Water-Soluble PCBs Are Major Step Towards Recyclable Electronics

Soluboard examples
(Image credit: Infineon)

If our technological evolution has one shadow, it's environmental sustainability. Every year, gigatons of deprecated electronic materials are incorrectly disposed of, leading to lost opportunities to recover rare precious metals while simultaneously risking ecological damage. To curb the rising amount of electronic waste, semiconductor and PCB expert Infineon partnered with Jiva Materials to explore the company's biodegradable, water-soluble PCB design. Soluboard - the board that can be dissolved - is here.

Instead of the traditional glass-based fibers and chemicals used in common PCB materials, Soluboard tech uses natural fibers that are naturally biodegradable. These fibers are then enveloped in a non-toxic polymer (which is to say, a spray-on plastic solution) that completely dissolves in hot water, allowing the environment to start composting the fibers that compose the PCB's structure itself. Besides the direct environmental sustainability gains from not building up Babel towers of disposed electronics, this degradable PCB also allows for the appended electronics to be later removed and recycled without the risk of secondary damage.

"For the first time, a recyclable, biodegradable PCB material is being used in the design of electronics for consumer and industrial applications – a milestone towards a greener future," said Andreas Kopp, Head of Product Management Discretes at Infineon's Green Industrial Power Division. "We are also actively researching the reusability of discrete power devices at the end of their service life, which would be an additional significant step towards promoting a circular economy in the electronics industry."

Circular economy, in this case, refers to the dream of a virtuous recycling, well, cycle, where components and materials used for new electronics are sourced from already-existing materials. Besides the obvious monetary advantage of this approach, the secondary benefits of reducing dependence on newly extracted raw materials are reduced - something that might help the Western chip manufacturing industry from being held at the throat by Chinese-imposed rare earth export restrictions. A circular data economy is precisely what AI companies such as OpenAI are attempting to solve with their research on recursive training. It is something most other industries are trying to get at as well.

"Adopting a water-based recycling process could lead to higher yields in the recovery of valuable metals," said Jonathan Swanston, CEO and co-founder of Jiva Materials. "In addition, replacing FR-4 PCB materials with Soluboard would result in a 60 percent reduction in carbon emissions – more specifically, 10.5 kg of carbon and 620 g of plastic can be saved per square meter of PCB."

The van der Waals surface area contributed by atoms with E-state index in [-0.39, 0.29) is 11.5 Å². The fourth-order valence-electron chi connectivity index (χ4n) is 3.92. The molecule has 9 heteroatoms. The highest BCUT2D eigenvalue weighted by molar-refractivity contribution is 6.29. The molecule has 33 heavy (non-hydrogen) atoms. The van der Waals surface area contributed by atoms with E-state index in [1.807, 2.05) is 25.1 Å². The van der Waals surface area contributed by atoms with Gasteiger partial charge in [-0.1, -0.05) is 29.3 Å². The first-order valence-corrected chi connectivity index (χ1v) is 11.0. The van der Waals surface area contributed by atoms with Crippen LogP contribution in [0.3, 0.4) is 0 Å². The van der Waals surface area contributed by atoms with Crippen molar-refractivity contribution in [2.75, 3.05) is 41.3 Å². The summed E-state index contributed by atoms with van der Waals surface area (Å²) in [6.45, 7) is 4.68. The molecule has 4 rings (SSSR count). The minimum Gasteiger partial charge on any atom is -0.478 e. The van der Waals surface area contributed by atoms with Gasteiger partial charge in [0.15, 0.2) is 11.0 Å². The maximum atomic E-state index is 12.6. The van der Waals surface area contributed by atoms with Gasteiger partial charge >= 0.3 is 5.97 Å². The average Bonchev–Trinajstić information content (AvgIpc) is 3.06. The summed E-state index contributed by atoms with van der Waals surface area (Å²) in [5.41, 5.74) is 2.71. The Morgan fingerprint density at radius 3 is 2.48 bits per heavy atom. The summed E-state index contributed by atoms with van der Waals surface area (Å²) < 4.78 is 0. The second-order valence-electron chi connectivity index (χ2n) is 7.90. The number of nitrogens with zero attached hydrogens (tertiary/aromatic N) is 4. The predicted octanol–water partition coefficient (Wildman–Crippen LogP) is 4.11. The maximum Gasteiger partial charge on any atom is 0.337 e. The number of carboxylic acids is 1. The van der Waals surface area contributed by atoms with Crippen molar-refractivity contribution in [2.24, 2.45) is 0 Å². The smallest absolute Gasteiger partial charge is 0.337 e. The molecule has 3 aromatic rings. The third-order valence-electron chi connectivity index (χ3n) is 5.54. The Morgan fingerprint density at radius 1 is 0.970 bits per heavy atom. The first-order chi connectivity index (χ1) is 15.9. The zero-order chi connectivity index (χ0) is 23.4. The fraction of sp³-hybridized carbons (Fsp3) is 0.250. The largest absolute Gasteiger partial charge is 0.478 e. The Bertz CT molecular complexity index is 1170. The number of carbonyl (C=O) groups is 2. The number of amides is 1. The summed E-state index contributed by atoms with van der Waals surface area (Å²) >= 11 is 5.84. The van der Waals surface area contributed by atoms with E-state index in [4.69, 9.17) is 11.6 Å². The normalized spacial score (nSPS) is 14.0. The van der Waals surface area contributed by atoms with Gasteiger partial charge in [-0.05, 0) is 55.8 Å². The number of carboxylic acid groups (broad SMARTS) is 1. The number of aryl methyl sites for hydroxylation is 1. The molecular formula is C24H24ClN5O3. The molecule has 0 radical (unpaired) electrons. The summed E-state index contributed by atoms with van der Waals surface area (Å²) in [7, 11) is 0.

For now, Infineon is still testing the PCBs in non-critical deployments, such as in demo and evaluation boards - the rapid-fire yet materially costly iteration on prototyping. The company has already produced three PCB designs based on the material, which have resulted in more than 500 PCB boards being built on the technology, one of which is to be applied in refrigerator designs.

500 showcase PCBs built from only three base designs should give you an idea of the environmental benefits ingrained in the tech.

Infineon hopes to eventually scale the usage of Soluboard for its business lineup, representing another tick on its attempt to follow the European Commission's "Green Deal" program - which aims to achieve climate neutrality by 2050.

Francisco Pires
Freelance News Writer

Francisco Pires is a freelance news writer for Tom's Hardware with a soft side for quantum computing.

  • brandonjclark
    Maybe if there was a removable film or something that made it soluable after use.

    I know there are some sweaty nerds out there breathing hard over their case trying to get a screw down, lol!
  • rluker5
    There's a lot of humidity in a lot of the world.
    Unexpected fires aren't environmentally friendly.
  • USAFRet
    Brings a whole new meaning to the question:
    "I spilled some water on my PC. Is it going to be OK?"
  • brandonjclark
    Wait, I got it!

    Why not water-FORMED PCB's?!?!?!

    We could lend a few drops to a folded up mess and watch it expand into form like one of the Magic Grow Water Animals!
  • Eximo
    I prefer IBMs water powered concept. Why use power traces when you can use conductive coolant lines?

    Still, first thing I thought of was, how hot this water has to be. Because a 95C CPU is really close to boiling...
  • salgado18
    Eximo said:
    I prefer IBMs water powered concept. Why use power traces when you can use conductive coolant lines?

    Still, first thing I thought of was, how hot this water has to be. Because a 95C CPU is really close to boiling...
    Intel didn't like this...
  • mac_angel
    yea, I see a lot of problems with this. Custom Water loops, sweating over it, as someone mentioned, humidity.
  • LabRat 891
    This is dumber than PCW Cardboard Chassis/enclosures/cases.

    Honestly, I see more applications for this technology in espionage than consumer products. -'bout the only field 'self-destructing' devices are actually warranted.
  • HyperMatrix
    It could work if they replaced the encasing polymer with one that isn’t water soluble but that requires liquid with a certain additive to break down. As it stands it’s completely useless and not worth a 60% carbon reduction.
  • InvalidError
    Making PCBs out of something that reacts with water sounds problematic when ultrasound washing is usually part of the manufacturing process to remove flux and other residue along the way.

    It would make more sense to search for polymers that are soluble in things that don't occur under normal operating and manufacturing conditions such as supercritical CO2.